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AMD Still Believes in Santa Claus

AMD Still Believes in Santa Claus

So AMD dragged in Wednesday with Q3 losses of $254 million, 74 cents a share, on revenues of $508 million, down 34% year-over-year and 15% sequentially. Excluding restructuring and other charges, it lost $97 million, 28 cents a share, on operations.

It said kinda what Intel said 24 hours before: Flash was up for a change, PC demand stinks.

It said it's had a "significant reduction in supply chain inventory," but claims that the actual consumption of AMD chips was higher in Q3 than in Q2. It admits it's lost ground to Intel on the desktop - maybe 3% share, it depends on how you look at it - but that it held its unit position in mobile and even made progress in server share, with units reportedly up 17%. Of course, AMD's hold on servers is pretty tenuous.

The company talked about cutting product and operating costs like 12%, $100 million a quarter, without really articulating that it'll have to cut jobs to do it. Evidently it's saving that news for its analysts meeting November 7. They're expected to be pretty massive. AMD's got 13,000 people right now.

Anyway, PC processor sales came to $262 million in the quarter, off 31% year-over-year due to a falloff in both units and ASPs. AMD claims that if it hadn't adjusted the inventory levels in the channel - upgrading, exchanging old for new and simply not shipping - it would have done another $100 million worth of business in the quarter. It thinks it's got the right mix now and the strongest backlog in a while.

By the way, all its Athlon XP chips are 0.13 now, ahead of plan.

Sounding more optimistic than Intel despite some queasy noises about the short-term, AMD's trusting in Santa Claus and talking about a Q4 seasonal improvement in demand. It's thinking PC shipments could be up 10%-14%, which would have a CPU pull-through of 8%-12%. It's sitting on $421 million in Flash and MPU inventory to fill Q4 demand, claiming it's "comfortable" with that amount.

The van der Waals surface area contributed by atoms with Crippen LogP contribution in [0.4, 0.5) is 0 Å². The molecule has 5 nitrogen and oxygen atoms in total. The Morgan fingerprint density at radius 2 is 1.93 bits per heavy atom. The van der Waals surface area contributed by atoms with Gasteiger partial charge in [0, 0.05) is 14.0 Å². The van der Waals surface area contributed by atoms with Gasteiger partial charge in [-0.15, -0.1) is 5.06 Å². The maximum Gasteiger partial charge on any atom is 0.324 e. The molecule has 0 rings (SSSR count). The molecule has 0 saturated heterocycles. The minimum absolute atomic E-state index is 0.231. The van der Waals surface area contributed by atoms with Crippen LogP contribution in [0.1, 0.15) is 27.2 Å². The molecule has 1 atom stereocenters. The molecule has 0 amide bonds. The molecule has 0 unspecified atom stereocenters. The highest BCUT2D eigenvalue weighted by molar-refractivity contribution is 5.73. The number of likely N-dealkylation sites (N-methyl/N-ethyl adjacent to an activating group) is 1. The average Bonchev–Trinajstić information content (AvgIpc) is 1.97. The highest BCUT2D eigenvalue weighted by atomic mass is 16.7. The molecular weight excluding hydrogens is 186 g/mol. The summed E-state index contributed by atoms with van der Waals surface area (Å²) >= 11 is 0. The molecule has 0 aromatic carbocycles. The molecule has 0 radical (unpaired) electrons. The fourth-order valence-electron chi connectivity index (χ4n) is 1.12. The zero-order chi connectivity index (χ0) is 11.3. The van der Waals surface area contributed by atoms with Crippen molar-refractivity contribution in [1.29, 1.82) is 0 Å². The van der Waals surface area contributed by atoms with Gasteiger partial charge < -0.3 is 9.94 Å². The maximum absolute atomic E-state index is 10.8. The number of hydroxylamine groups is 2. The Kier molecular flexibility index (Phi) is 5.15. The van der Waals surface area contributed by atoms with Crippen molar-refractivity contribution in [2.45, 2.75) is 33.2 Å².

Given improved sales, AMD expects to reduce its Q4 loss compared to Q3 and, given some serious cost reductions in operating expenses and capex, it thinks it can be at breakeven by Q2. It will need $775 million in revenues to break even. Right now breakeven is $875 million.

It even claims it can increase its market share, testing analyst credulity that it can execute on all the points in its three-part game plan. Evidently since it's reorganized its China operation in the last few weeks, it feels it can "recapture Asia big."

AMD CEO Hector Ruiz claimed the company, whose performance has raised concerns about its viability, is completely capitalized through next year. It's hocked Fab 25, got $108 million in new financing, a $200 million line of credit and $900 million in the bank.

Losses for AMD's first nine months now stand at $448 million, $1.31 a share, on $2 billion in revenues. Compared to last year, which wasn't any great shakes either, it's like almost $1 billion shy on revenues.

AMD declined to talk about its relationship with Fujitsu. The two have a joint venture in Flash and there's been talk of another they might take public.

More Stories By Maureen O'Gara

Maureen O'Gara the most read technology reporter for the past 20 years, is the Cloud Computing and Virtualization News Desk editor of SYS-CON Media. She is the publisher of famous "Billygrams" and the editor-in-chief of "Client/Server News" for more than a decade. One of the most respected technology reporters in the business, Maureen can be reached by email at maureen(at)sys-con.com or paperboy(at)g2news.com, and by phone at 516 759-7025. Twitter: @MaureenOGara

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